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rGO–CMC fiber supercapacitors with core-sheath structure manufactured by coaxial extrusion printing


Fiber-shaped supercapacitors are attractive as an energy storage unit due to their excellent flexibility. However, fabricating robust fibers with large yields remains a challenge. In this work, we prepare flexible core-sheath fibers via coaxial extrusion printing. Carboxymethylcellulose sodium salt (CMC) slurry with controlled rheological properties is extruded from the outer channel, while the graphene oxide (GO) slurry is extruded from the inner channel simultaneously. The followed freeze-drying process protects GO sheets from agglomeration, providing more efficient chemical reduction. The reduced GO (rGO) sheets are separated and expanded to fill in the CMC sheath, which eliminates the delamination between the CMC sheath and rGO core. We study the influences of the freeze-drying process on the fiber microstructures, and explore the slurry design, fiber quality, reduction condition, and electrochemical performance. The fabrication method allows scalable manufacturing of the core-sheath electrodes and fiber-shaped supercapacitors with more efficient conductive networks.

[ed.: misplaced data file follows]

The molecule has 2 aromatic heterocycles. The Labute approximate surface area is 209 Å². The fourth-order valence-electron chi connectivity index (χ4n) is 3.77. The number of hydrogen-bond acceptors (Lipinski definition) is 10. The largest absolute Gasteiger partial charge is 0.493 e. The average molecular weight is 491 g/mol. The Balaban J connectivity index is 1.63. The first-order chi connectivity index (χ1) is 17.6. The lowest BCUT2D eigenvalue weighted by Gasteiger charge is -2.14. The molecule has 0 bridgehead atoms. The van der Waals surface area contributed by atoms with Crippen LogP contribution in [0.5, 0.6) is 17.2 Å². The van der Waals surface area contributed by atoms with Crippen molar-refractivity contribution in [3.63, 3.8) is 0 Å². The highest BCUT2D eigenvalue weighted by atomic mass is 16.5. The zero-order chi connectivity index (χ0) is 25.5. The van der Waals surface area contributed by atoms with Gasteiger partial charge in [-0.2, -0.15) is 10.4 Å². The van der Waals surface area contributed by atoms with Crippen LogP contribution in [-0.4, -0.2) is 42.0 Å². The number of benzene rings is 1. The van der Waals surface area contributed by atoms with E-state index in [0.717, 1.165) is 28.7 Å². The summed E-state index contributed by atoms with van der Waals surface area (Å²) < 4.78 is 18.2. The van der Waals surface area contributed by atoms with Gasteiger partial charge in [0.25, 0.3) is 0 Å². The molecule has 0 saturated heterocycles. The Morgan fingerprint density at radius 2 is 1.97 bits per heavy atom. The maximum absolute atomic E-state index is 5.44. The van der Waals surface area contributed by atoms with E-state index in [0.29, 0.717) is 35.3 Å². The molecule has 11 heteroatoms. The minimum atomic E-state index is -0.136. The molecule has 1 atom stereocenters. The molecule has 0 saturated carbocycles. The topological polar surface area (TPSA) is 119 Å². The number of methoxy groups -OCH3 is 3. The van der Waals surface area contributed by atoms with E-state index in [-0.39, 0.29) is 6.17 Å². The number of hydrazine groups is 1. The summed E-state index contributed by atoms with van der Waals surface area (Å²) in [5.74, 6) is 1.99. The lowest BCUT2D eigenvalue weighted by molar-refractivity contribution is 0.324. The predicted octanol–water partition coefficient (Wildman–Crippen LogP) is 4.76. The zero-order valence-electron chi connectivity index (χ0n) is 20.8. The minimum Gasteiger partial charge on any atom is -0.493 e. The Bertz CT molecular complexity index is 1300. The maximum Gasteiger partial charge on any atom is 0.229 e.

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This work is supported in New York State College of Ceramics at Alfred University.


Faculty Startup Fund in New York State College of Ceramics at Alfred University.

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Correspondence to Junjun Ding.

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Gao, Y., Ding, J. rGO–CMC fiber supercapacitors with core-sheath structure manufactured by coaxial extrusion printing. Journal of Materials Research (2021).

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  • Energy storage
  • Extrusion
  • Flexible
  • Fiber
  • Freeze drying